The culmination of Kleck's indictment of NCVS is his summary statement, "Up to 83 percent of the incidents labeled violent 'gun crimes' in NCVS publications may not have involved any gun use of any kind" (Kates and Kleck 1997, p. 175). And that is where the matter is allowed to rest as far as this particular publication—and those of its readers who have not seen Kleck's other writings are concerned.
These other publications must be consulted for more statistical detail and qualifications of the argument. Kleck's source for the description of handgun crimes is a 2-page special report showing estimates of victimizations by offenders with handguns for the period 1987-92 (U.S. Bureau of Justice Statistics 1994a). Some 16.6% of the handgun crimes involved the offender shooting at the victim, and these are the only NCVS crimes "that one can be confident involved offenders actually using guns" (Kleck 1997, p. 6). Another 46.8% were classified as "Weapon present or threatened with weapon." These "ambiguous" crimes for which "it is impossible to determine whether the victim was actually threatened with a gun or merely reported that the offender possessed a gun" (p. 6)—are nonetheless "generously" assumed to have "involved guns being used to threaten the victim" (p. 7). The remaining 36.6% of the handgun crimes were originally classified as Other attack (19.9%), Verbal threat of attack (15.4%). Other threat (0.8%), and Unknown action (0.5%). For all of these categories, "there is no indication at all that the gun allegedly possessed by the offender was actually used in any way" (p. 6).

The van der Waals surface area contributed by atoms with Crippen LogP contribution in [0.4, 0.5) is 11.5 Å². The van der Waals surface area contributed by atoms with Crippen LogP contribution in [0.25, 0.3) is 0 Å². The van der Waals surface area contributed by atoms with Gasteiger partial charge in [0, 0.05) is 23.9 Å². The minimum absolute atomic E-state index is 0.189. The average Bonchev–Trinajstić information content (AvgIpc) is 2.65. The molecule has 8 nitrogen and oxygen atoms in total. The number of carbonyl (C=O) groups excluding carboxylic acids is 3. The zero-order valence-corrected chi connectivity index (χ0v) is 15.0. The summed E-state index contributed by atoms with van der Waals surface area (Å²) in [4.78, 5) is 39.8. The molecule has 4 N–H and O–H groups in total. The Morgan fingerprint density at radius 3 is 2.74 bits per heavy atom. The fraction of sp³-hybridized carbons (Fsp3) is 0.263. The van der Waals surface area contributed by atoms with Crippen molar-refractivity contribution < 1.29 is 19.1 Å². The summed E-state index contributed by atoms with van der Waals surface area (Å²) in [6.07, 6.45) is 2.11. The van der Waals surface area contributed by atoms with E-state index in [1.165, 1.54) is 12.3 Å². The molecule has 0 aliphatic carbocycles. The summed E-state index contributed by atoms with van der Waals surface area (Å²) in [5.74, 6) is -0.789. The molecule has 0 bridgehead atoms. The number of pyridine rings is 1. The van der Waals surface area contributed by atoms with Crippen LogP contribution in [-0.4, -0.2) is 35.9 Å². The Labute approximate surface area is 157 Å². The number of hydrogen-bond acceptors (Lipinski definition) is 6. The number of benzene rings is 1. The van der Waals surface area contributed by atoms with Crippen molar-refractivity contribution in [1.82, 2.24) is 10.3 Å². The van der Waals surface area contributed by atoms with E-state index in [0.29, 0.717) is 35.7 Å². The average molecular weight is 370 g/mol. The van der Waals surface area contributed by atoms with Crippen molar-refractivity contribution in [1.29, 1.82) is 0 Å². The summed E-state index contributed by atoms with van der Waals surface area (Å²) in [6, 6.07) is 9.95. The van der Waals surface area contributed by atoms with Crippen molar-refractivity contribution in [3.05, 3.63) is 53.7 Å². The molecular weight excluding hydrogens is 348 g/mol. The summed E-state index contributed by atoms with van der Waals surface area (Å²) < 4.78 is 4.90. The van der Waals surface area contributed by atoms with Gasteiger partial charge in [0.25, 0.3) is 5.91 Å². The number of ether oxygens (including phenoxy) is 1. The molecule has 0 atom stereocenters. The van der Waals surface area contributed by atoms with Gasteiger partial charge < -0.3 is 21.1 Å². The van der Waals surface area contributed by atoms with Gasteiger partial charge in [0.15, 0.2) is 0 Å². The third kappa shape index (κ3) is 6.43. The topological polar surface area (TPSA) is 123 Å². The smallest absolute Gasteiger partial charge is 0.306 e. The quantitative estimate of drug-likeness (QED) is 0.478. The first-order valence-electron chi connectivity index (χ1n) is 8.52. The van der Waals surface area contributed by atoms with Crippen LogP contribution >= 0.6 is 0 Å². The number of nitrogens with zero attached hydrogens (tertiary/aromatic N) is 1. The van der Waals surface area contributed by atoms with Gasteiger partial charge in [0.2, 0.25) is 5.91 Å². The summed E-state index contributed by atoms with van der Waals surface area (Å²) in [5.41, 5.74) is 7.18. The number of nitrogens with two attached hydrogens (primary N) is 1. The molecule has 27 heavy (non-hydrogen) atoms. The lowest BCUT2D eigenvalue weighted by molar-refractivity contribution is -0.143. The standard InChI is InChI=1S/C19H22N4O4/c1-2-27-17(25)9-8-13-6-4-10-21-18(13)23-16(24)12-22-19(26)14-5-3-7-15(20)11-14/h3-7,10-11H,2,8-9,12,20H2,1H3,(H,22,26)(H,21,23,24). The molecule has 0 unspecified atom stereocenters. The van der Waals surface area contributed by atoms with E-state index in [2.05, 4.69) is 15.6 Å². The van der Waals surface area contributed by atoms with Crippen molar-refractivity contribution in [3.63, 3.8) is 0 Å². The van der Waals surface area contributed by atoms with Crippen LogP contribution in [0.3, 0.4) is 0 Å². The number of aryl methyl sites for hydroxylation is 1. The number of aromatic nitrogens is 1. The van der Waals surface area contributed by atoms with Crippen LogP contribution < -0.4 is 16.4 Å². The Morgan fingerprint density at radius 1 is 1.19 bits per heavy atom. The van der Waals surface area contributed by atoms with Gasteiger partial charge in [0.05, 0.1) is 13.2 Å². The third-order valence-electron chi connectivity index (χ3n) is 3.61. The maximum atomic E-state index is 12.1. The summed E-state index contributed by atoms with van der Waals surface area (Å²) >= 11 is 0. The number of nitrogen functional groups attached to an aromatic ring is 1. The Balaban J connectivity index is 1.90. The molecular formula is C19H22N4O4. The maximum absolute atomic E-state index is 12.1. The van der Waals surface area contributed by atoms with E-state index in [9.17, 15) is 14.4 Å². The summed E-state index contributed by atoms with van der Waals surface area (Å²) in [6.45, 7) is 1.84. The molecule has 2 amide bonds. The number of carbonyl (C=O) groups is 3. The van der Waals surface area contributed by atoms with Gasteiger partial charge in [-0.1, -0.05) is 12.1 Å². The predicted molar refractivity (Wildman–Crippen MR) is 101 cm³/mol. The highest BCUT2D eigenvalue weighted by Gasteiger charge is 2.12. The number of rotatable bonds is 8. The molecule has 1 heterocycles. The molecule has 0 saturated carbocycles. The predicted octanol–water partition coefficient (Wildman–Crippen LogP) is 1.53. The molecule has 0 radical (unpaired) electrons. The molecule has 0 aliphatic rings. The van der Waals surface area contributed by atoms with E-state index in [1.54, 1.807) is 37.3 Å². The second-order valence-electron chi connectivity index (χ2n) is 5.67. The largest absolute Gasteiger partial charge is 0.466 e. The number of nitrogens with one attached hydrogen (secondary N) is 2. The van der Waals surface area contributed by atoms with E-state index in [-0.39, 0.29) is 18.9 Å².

There are some slippages when Kleck applies these percentages to obtain estimates for 1992 (Kleck and Gertz 1995) and then for 1993 (Kleck 1997). The Bureau of Justice Statistics report counted victimizations; Kleck estimates number of incidents. The source considered only handgun crimes; Kleck offers estimates for all gun crimes. The 1987-92 data were collected before the NCVS redesign; but Kleck applies the percentages computed from these data to the 1993 NCVS count obtained with the redesign in effect. Concerning the redesign and its impact on the statistics, see U.S. Bureau of Justice Statistics (1996, Appendix II, and 1997b).